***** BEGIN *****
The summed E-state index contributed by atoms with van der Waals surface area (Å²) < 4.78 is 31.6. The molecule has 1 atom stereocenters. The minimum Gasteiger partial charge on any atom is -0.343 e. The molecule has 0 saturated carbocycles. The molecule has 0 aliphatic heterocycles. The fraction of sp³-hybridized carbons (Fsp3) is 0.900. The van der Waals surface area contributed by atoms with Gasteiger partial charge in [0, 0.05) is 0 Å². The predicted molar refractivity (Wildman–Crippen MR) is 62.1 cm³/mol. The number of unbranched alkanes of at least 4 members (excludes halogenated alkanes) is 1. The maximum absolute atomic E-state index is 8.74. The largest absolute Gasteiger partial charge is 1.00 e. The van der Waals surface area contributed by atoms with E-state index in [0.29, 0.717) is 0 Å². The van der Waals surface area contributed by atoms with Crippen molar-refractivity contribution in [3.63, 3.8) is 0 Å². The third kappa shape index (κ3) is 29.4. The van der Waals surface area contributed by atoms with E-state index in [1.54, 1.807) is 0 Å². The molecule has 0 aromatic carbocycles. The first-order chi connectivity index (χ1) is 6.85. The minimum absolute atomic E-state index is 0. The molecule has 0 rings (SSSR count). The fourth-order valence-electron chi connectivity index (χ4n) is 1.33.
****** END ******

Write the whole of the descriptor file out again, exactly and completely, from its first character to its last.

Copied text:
The summed E-state index contributed by atoms with van der Waals surface area (Å²) < 4.78 is 31.6. The molecule has 1 atom stereocenters. The minimum Gasteiger partial charge on any atom is -0.343 e. The molecule has 0 saturated carbocycles. The molecule has 0 aliphatic heterocycles. The fraction of sp³-hybridized carbons (Fsp3) is 0.900. The van der Waals surface area contributed by atoms with Gasteiger partial charge in [0, 0.05) is 0 Å². The predicted molar refractivity (Wildman–Crippen MR) is 62.1 cm³/mol. The number of unbranched alkanes of at least 4 members (excludes halogenated alkanes) is 1. The maximum absolute atomic E-state index is 8.74. The largest absolute Gasteiger partial charge is 1.00 e. The van der Waals surface area contributed by atoms with E-state index in [0.29, 0.717) is 0 Å². The van der Waals surface area contributed by atoms with Crippen molar-refractivity contribution in [3.63, 3.8) is 0 Å². The third kappa shape index (κ3) is 29.4. The van der Waals surface area contributed by atoms with E-state index in [1.54, 1.807) is 0 Å². The molecule has 0 aromatic carbocycles. The first-order chi connectivity index (χ1) is 6.85. The minimum absolute atomic E-state index is 0. The molecule has 0 rings (SSSR count). The fourth-order valence-electron chi connectivity index (χ4n) is 1.33.